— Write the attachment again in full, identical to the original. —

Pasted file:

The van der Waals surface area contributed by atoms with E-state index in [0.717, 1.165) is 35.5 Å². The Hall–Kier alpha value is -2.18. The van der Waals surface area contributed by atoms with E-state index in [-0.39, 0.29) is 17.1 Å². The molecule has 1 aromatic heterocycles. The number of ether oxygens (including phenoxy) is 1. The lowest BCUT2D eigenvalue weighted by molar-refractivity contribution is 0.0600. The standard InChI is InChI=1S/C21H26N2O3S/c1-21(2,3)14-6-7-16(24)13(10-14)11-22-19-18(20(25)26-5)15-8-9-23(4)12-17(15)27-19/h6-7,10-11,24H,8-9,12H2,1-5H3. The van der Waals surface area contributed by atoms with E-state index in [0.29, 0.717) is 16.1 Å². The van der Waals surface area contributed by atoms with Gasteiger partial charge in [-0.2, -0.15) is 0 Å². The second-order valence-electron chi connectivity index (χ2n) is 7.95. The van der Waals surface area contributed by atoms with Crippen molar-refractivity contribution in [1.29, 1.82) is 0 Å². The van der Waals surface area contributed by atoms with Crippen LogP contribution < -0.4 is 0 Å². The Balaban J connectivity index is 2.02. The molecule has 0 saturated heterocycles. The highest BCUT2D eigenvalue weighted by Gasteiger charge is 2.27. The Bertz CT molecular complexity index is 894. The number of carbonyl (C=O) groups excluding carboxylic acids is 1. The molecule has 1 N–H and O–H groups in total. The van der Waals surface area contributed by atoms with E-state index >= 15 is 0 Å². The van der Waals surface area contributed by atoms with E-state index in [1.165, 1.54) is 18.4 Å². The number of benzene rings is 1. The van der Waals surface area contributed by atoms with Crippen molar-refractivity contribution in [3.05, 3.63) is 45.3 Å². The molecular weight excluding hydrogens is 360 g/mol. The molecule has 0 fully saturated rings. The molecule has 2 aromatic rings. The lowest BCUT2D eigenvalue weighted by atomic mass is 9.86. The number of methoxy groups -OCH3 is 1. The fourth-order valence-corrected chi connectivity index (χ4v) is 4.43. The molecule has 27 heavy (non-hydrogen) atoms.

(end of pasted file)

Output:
The van der Waals surface area contributed by atoms with E-state index in [0.717, 1.165) is 35.5 Å². The Hall–Kier alpha value is -2.18. The van der Waals surface area contributed by atoms with E-state index in [-0.39, 0.29) is 17.1 Å². The molecule has 1 aromatic heterocycles. The number of ether oxygens (including phenoxy) is 1. The lowest BCUT2D eigenvalue weighted by molar-refractivity contribution is 0.0600. The standard InChI is InChI=1S/C21H26N2O3S/c1-21(2,3)14-6-7-16(24)13(10-14)11-22-19-18(20(25)26-5)15-8-9-23(4)12-17(15)27-19/h6-7,10-11,24H,8-9,12H2,1-5H3. The van der Waals surface area contributed by atoms with E-state index in [0.29, 0.717) is 16.1 Å². The van der Waals surface area contributed by atoms with Gasteiger partial charge in [-0.2, -0.15) is 0 Å². The second-order valence-electron chi connectivity index (χ2n) is 7.95. The van der Waals surface area contributed by atoms with Crippen molar-refractivity contribution in [1.29, 1.82) is 0 Å². The van der Waals surface area contributed by atoms with Crippen LogP contribution < -0.4 is 0 Å². The Balaban J connectivity index is 2.02. The molecule has 0 saturated heterocycles. The highest BCUT2D eigenvalue weighted by Gasteiger charge is 2.27. The Bertz CT molecular complexity index is 894. The number of carbonyl (C=O) groups excluding carboxylic acids is 1. The molecule has 1 N–H and O–H groups in total. The van der Waals surface area contributed by atoms with E-state index >= 15 is 0 Å². The van der Waals surface area contributed by atoms with E-state index in [1.165, 1.54) is 18.4 Å². The number of benzene rings is 1. The van der Waals surface area contributed by atoms with Crippen molar-refractivity contribution in [3.05, 3.63) is 45.3 Å². The molecular weight excluding hydrogens is 360 g/mol. The molecule has 0 fully saturated rings. The molecule has 2 aromatic rings. The lowest BCUT2D eigenvalue weighted by atomic mass is 9.86. The number of methoxy groups -OCH3 is 1. The fourth-order valence-corrected chi connectivity index (χ4v) is 4.43. The molecule has 27 heavy (non-hydrogen) atoms.